Native Grasses Offer A Great Addition To Your Wildlife Habitat

May 12, 2020

Native grasses, such as this Pink Muhly Grass, not only add texture and visual interest to your garden, but are a great addition to any Certified Wildlife Habitat. Photo credit: Leppyone, Flickr
When it comes to selecting native plants for your garden, it’s easy to be seduced by varieties with colorful and showy flowers. But don’t forget grasses.

These hardy and often overlooked species add texture to your garden and can help local wildlife to thrive.

Here are three kinds of native grasses to consider so your Certified Wildlife Habitat can be a sanctuary for you as well as wildlife.


Deer and rabbit resistant, switchgrass (Panicum virgatum) produces clumps of blue-green foliage reaching a height of four to six feet with wispy seed heads in the summer. It grows well in most soil types and handles droughts like a champ. Bobwhite quail, a species whose numbers have been in decline in recent decades, are especially fond of switchgrass.

READ MORE>> Record number of Tennesseans creating wildlife habitats

Little Bluestem

Named for its silvery-blue blades, little bluestem (Schizachyrium scoparium) is a warm-season grass of the North American prairies that grows from one to three feet tall. Able to tolerate heat and dry conditions thanks to its extensive roots, this species is sometimes used to control erosion on roadside banks. But as many have discovered, birds and small mammals flock to this beautiful grass, making it a perfect addition to a wildlife-friendly yard.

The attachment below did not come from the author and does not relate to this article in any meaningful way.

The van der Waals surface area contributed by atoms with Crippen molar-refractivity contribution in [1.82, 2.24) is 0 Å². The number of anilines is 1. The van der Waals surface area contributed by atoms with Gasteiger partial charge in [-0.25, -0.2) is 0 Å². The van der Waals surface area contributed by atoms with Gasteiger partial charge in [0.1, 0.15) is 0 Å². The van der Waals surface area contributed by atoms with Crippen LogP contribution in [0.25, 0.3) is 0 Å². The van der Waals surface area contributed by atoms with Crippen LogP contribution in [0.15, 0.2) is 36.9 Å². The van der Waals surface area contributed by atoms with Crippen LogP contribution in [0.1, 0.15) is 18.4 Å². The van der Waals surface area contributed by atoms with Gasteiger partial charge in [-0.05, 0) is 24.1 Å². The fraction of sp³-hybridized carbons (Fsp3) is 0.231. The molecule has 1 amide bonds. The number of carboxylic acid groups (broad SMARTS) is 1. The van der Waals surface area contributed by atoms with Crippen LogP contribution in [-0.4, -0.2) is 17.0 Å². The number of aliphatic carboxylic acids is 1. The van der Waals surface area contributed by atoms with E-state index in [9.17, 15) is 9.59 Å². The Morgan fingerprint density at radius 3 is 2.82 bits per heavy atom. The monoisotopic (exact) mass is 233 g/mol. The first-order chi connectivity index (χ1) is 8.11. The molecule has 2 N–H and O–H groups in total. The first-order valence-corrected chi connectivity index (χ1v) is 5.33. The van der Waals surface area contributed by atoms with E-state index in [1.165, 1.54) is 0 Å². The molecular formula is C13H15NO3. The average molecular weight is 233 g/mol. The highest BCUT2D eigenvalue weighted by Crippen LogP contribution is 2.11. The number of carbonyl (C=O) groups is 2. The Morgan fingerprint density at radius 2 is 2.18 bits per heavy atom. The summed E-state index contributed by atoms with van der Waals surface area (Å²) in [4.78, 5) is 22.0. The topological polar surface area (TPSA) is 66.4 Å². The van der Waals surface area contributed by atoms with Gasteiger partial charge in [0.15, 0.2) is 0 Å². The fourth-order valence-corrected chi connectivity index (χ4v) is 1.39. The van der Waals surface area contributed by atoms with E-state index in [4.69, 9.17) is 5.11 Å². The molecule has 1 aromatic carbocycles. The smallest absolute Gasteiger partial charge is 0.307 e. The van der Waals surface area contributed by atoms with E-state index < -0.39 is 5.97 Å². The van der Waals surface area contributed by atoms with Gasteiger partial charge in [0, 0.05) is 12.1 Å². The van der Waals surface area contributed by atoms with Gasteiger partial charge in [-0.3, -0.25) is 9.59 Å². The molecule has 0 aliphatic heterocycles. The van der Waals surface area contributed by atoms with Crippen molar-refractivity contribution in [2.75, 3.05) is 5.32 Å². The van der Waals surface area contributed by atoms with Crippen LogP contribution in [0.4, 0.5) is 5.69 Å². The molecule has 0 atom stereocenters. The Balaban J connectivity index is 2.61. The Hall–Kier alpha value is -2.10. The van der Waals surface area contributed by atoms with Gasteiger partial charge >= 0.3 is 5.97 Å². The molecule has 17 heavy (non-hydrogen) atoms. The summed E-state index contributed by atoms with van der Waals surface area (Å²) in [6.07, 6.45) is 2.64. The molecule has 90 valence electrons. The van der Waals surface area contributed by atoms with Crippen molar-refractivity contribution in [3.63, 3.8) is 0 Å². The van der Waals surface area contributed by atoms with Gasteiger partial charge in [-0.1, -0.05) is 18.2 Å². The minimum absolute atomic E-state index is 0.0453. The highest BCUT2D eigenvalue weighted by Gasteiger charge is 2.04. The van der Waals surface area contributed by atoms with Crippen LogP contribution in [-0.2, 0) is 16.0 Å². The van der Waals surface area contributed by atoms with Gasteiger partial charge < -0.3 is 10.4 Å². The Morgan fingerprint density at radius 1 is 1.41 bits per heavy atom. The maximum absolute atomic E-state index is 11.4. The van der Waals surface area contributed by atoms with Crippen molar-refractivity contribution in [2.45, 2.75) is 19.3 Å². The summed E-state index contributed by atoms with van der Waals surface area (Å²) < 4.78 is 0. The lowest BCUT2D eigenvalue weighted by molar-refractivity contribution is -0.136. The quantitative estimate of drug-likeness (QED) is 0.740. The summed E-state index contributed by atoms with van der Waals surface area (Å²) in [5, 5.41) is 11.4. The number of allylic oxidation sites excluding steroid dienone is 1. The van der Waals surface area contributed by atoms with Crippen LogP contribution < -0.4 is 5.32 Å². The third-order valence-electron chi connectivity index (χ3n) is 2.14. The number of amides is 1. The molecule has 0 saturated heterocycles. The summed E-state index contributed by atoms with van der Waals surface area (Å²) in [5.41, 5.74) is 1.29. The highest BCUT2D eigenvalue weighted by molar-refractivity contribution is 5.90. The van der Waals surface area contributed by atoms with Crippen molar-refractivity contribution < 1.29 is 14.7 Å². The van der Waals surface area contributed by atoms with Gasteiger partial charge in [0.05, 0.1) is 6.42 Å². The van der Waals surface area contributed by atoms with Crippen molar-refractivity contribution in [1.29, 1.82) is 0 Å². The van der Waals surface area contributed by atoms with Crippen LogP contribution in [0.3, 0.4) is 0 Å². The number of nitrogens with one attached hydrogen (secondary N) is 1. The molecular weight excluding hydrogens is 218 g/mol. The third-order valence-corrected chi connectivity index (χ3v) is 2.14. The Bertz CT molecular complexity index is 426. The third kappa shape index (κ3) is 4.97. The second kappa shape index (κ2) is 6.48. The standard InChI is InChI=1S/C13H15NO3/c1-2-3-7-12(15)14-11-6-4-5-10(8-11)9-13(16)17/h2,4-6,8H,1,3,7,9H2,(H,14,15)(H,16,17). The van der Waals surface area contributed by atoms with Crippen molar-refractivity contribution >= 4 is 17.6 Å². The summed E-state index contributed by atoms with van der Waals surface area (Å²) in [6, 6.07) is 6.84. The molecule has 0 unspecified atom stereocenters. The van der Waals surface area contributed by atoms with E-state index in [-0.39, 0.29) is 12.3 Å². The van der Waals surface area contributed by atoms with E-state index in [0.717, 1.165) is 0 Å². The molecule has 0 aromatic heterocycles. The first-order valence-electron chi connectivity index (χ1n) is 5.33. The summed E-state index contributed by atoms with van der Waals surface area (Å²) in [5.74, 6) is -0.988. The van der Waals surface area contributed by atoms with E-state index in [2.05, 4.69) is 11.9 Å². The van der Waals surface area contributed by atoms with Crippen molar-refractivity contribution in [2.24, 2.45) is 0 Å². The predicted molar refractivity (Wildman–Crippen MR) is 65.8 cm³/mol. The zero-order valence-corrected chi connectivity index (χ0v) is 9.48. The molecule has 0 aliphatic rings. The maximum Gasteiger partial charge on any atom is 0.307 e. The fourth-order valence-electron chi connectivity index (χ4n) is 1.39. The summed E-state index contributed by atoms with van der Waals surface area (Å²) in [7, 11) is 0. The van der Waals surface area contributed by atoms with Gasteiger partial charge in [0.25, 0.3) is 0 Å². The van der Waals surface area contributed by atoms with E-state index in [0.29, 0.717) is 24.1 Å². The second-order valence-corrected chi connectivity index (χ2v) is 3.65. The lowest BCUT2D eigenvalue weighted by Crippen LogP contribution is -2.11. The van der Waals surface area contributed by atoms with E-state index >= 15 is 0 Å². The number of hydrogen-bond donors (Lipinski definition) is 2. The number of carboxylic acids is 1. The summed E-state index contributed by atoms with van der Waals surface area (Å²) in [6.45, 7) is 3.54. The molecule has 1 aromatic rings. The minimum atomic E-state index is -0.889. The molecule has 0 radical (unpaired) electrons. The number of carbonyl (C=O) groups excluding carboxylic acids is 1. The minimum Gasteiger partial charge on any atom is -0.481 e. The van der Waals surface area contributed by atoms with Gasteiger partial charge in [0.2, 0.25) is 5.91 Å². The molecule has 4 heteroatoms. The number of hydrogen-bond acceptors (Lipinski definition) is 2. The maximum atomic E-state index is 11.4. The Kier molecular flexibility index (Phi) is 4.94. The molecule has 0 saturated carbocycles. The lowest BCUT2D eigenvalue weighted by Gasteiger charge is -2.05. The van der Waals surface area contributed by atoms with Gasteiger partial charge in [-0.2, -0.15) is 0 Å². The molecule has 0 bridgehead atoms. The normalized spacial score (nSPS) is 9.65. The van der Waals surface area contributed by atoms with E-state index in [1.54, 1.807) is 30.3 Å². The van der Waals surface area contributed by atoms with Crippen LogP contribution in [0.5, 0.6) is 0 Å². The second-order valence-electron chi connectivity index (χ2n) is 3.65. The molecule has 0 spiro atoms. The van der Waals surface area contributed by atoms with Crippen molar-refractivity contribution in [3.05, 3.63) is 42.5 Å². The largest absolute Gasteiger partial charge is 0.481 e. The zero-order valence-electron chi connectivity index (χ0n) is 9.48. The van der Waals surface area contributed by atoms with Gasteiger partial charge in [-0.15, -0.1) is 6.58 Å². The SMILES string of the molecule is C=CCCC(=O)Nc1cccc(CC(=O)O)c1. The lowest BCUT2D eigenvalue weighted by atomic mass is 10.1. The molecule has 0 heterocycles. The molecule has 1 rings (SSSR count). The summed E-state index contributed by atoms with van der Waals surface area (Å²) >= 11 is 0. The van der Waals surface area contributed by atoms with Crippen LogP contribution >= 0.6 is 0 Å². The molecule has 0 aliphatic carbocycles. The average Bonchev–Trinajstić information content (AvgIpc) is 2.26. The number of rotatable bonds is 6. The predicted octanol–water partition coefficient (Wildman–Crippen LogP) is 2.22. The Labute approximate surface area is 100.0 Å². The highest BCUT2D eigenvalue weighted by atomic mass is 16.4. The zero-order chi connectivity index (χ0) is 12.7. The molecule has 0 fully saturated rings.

Pink Muhly Grass

So you want a grass that sports a bit of color? Growing in a mound that gets anywhere from one to four feet tall, pink muhly grass (Muhlenbergia capillaris) produces clusters of tiny pink flowers in the summer. As with the other species mentioned here, American goldfinches and sparrows will take advantage of the seeds when winter comes.

To learn more about how to create your own Certified Wildlife Habitat, no matter the size of your property, visit

Featured photo by Leppyone, Flickr

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